The US Department of Housing and Urban Development recently announced that it is going to reverse some Obama-era policies related to integrating lower-income housing into wealthier neighborhoods and place more focus on promoting more affordable housing development overall.
According to an article in the Wall Street Journal, “HUD will begin holding stakeholder hearings on how to change the way it determines whether communities are enforcing the Fair Housing Act, which requires local governments to institute policies that help break down patterns of housing segregation. HUD stakeholders include nonprofit groups, academic researchers and private businesses.
But local officials in some communities said the process was costly and amounted to the federal government forcing them to put low-cost rental buildings in wealthier areas.”
So, instead of focusing its attention on the integration piece HUD will try to create incentives for local governments to liberalize land use policies and make it easier for developers to build more housing in general. From the WSJ article:
Policy makers have long puzzled over how to create incentives for cities and towns to build more housing. Local officials are often in a difficult political position because the loudest voices among their constituents tend to be those objecting to development. At the same time, federal and state governments have limited control over local zoning.
Mr. Carson (HUD Secretary Ben Carson) said the new rule would tie HUD grants, which many communities use to build roads, sewers, bridges and other infrastructure projects, to less restrictive zoning.
“I would incentivize people who really would like to get a nice juicy government grant” to take a look at their zoning codes, he said.
Property Management Insider has a nice, 7-part list of the best screening practices to minimize risk. Here are just a couple:
2. Reduce subjective decision-making at the community level
Use automatic approvals based on your company’s rental criteria to simplify the move-in process and reduce individual decision-making, thereby reducing fair housing violation risk. Reserve manual approvals for borderline applicants and restrict the ability to perform them to authorized users…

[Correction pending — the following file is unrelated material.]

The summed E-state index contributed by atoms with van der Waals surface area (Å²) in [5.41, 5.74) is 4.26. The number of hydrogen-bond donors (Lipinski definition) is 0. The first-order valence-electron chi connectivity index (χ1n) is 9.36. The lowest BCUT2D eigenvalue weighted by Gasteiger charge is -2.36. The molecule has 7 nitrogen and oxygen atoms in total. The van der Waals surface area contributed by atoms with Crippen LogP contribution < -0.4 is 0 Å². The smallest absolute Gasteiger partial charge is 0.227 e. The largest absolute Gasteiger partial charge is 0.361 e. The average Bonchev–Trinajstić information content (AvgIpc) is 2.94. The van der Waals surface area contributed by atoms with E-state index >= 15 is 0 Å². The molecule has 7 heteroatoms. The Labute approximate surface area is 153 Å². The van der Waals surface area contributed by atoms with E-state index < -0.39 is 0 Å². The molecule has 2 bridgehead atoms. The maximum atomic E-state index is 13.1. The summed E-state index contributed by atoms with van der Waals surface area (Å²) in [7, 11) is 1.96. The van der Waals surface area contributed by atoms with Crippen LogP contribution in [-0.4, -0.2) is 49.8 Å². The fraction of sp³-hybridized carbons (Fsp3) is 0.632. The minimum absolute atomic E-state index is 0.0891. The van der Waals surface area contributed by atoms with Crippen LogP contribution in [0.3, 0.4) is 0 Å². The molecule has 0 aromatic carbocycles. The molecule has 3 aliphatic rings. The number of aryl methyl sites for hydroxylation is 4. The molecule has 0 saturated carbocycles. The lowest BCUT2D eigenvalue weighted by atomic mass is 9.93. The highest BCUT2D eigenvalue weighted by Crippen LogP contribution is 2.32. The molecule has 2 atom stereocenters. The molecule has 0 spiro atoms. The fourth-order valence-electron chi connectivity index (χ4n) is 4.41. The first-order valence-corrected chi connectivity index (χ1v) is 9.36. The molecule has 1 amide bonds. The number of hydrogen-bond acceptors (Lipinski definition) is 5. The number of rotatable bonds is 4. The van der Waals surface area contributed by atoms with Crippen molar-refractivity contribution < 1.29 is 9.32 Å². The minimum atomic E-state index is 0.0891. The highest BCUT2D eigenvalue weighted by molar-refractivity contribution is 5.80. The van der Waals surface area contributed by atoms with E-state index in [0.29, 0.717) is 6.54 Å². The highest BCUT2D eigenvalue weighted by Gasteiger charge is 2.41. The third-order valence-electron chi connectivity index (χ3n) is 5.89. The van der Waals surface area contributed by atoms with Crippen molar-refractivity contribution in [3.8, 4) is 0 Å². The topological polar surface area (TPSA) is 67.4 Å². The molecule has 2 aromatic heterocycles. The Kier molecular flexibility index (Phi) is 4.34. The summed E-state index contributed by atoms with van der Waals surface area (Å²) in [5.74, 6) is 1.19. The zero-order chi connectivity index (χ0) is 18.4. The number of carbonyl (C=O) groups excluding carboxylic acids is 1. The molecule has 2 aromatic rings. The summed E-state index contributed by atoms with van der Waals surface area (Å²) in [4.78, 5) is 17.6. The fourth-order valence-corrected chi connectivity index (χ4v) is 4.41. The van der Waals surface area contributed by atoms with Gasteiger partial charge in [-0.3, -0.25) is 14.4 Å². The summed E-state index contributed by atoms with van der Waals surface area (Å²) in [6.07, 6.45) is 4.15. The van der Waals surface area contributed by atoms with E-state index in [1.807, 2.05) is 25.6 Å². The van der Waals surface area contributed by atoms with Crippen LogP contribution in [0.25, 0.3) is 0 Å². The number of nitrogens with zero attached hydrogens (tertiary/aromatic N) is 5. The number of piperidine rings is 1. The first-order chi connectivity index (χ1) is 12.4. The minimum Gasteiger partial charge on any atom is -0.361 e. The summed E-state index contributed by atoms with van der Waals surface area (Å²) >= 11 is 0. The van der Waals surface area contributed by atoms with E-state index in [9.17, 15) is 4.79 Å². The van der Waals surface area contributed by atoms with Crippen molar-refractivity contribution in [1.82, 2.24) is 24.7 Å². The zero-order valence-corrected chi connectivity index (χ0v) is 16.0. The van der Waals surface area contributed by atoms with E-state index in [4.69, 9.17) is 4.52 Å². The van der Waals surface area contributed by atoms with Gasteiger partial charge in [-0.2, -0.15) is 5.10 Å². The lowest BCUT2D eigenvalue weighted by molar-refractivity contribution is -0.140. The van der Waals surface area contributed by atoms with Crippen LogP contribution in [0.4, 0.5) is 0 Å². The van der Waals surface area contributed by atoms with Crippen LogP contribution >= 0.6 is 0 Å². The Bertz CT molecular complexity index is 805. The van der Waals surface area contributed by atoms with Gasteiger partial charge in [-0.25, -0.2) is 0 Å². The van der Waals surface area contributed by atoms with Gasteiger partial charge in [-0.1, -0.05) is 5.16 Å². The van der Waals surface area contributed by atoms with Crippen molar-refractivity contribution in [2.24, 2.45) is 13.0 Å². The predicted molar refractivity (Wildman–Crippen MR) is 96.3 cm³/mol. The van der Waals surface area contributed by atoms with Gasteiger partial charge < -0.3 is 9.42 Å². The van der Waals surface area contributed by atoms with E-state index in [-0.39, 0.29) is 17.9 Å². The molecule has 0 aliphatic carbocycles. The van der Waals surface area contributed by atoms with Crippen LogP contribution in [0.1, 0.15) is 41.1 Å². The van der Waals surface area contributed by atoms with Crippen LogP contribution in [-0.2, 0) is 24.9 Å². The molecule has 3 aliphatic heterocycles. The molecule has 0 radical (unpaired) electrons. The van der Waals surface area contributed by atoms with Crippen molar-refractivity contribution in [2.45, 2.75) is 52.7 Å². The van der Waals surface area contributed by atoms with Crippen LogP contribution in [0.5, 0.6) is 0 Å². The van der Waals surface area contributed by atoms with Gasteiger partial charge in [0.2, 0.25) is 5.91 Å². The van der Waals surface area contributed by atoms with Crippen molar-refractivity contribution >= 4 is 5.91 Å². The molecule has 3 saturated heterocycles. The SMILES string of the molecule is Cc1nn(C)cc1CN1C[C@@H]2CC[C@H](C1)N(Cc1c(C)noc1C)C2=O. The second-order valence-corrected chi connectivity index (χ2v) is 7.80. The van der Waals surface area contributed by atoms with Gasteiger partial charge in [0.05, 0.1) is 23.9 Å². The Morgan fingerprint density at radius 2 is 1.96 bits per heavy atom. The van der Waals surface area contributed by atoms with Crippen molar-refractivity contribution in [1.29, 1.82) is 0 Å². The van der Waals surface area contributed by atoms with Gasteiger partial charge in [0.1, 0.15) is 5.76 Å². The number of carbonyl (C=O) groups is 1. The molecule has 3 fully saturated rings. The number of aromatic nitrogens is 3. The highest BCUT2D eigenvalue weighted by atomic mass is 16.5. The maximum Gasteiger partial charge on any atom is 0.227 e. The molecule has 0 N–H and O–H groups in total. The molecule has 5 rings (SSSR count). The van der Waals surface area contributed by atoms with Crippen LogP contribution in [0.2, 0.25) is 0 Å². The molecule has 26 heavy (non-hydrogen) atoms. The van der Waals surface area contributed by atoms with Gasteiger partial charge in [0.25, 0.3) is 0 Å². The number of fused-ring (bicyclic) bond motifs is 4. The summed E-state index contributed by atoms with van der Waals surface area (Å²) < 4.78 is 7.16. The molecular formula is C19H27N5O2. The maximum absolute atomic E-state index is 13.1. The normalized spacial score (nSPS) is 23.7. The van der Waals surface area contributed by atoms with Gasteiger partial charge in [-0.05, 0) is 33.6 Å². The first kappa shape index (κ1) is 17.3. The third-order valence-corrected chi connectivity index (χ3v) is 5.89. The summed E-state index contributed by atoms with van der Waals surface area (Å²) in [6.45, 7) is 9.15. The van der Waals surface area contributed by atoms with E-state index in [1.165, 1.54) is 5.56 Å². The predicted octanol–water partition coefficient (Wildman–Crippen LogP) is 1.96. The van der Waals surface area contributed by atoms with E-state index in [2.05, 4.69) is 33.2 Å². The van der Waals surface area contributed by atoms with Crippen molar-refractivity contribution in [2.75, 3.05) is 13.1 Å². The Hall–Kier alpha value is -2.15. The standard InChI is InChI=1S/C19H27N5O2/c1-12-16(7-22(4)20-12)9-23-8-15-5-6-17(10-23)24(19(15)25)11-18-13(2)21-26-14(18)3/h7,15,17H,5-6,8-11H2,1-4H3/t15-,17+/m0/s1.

4. Separate criteria for applicants and guarantors
Bad applicants should not be buried under exceptional guarantors. After all, the guarantor isn’t the one who’ll be living in your community…
Here’s a link to the full list, which also includes some tips about setting criteria customized for each community.
There’s a good post at the NAA blog about reasonable accommodations for animals, which as most of you know is a growing issue thanks to the increased use of emotional support animals. One consequence is that apartment management companies are having to adopt more flexible policies regarding animals their residents want to have in their apartments. From the article:
Per U.S. Department of Housing and Urban Development (HUD) guidelines, a disabled resident should be given the opportunity to request any animal that reasonably affords such person equal opportunity to use and enjoy their dwelling. Owners are required to engage the resident in an interactive process in which the housing provider and the requester discuss the requester’s disability-related need for the accommodation and possible alternatives.
In years past, it seemed to be the status quo for apartment housing providers to adopt bright-line rules. These rules allowed for predictability in outcomes and restricted discretion among on-site staff to minimize the risk of fair housing discrimination complaints. While this used to be the case, now managers are expected to make decisions on a case-by-case basis depending on a resident’s unique set of needs and circumstances in accordance with the mandated interactive process.
The article contains a link to NAA’s Toolkit on Emotional Support Animals, and also references an upcoming webinar on the subject:
In an effort to continue outreach and education, NAA is hosting a webinar on this issue on Thursday, October 13 at 3 p.m. ET. NAA has enlisted the expertise of Katie Wrenn, Regional Training and Marketing Director at Milestone Management, to share the member perspective and her experiences in dealing with reasonable accommodation requests day-to-day. In addition to Ms. Wrenn’s expertise, Kirk Cullimore will discuss the forms that he was instrumental in getting approved by HUD and share lessons learned from his experience in litigating these cases throughout the investigative process.
* Edited to add: Chris Loebsack with Loebsack & Brownlee, PLLC has graciously agreed to present a pre-trade show seminar, Emotional Support Animals and Reasonable Accommodation Requests, on October 25, 2016 from 4:30-5:30pm at the Greensboro Coliseum. Not only will you earn 1 CEC for attending, but you’ll have Chris available to answer any questions you may have on this hot topic. Register here.